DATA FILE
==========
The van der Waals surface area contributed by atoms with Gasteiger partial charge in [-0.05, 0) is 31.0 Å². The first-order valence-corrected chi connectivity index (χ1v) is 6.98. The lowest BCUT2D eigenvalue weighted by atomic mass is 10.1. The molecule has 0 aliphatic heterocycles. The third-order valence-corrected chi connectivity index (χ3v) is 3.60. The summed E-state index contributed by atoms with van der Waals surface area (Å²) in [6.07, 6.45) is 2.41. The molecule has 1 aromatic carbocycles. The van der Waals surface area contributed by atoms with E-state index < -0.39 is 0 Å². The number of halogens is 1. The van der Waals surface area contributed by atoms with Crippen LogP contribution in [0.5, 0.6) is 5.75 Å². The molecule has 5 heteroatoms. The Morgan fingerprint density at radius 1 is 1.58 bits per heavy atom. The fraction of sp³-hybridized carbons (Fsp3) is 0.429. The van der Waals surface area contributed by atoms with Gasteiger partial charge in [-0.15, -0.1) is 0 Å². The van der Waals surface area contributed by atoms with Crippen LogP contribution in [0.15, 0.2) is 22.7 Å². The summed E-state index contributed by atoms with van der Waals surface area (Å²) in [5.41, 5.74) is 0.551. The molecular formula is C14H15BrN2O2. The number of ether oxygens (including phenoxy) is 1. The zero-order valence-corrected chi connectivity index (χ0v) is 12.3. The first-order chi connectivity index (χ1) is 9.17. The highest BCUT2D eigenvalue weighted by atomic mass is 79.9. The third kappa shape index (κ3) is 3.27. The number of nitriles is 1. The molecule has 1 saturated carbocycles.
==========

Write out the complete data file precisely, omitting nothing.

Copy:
The van der Waals surface area contributed by atoms with Gasteiger partial charge in [-0.05, 0) is 31.0 Å². The first-order valence-corrected chi connectivity index (χ1v) is 6.98. The lowest BCUT2D eigenvalue weighted by atomic mass is 10.1. The molecule has 0 aliphatic heterocycles. The third-order valence-corrected chi connectivity index (χ3v) is 3.60. The summed E-state index contributed by atoms with van der Waals surface area (Å²) in [6.07, 6.45) is 2.41. The molecule has 1 aromatic carbocycles. The van der Waals surface area contributed by atoms with E-state index < -0.39 is 0 Å². The number of halogens is 1. The van der Waals surface area contributed by atoms with Crippen LogP contribution in [0.5, 0.6) is 5.75 Å². The molecule has 5 heteroatoms. The Morgan fingerprint density at radius 1 is 1.58 bits per heavy atom. The fraction of sp³-hybridized carbons (Fsp3) is 0.429. The van der Waals surface area contributed by atoms with Gasteiger partial charge in [-0.15, -0.1) is 0 Å². The van der Waals surface area contributed by atoms with Crippen LogP contribution in [0.15, 0.2) is 22.7 Å². The summed E-state index contributed by atoms with van der Waals surface area (Å²) in [5.41, 5.74) is 0.551. The molecular formula is C14H15BrN2O2. The number of ether oxygens (including phenoxy) is 1. The zero-order valence-corrected chi connectivity index (χ0v) is 12.3. The first-order chi connectivity index (χ1) is 9.17. The highest BCUT2D eigenvalue weighted by atomic mass is 79.9. The third kappa shape index (κ3) is 3.27. The number of nitriles is 1. The molecule has 1 saturated carbocycles.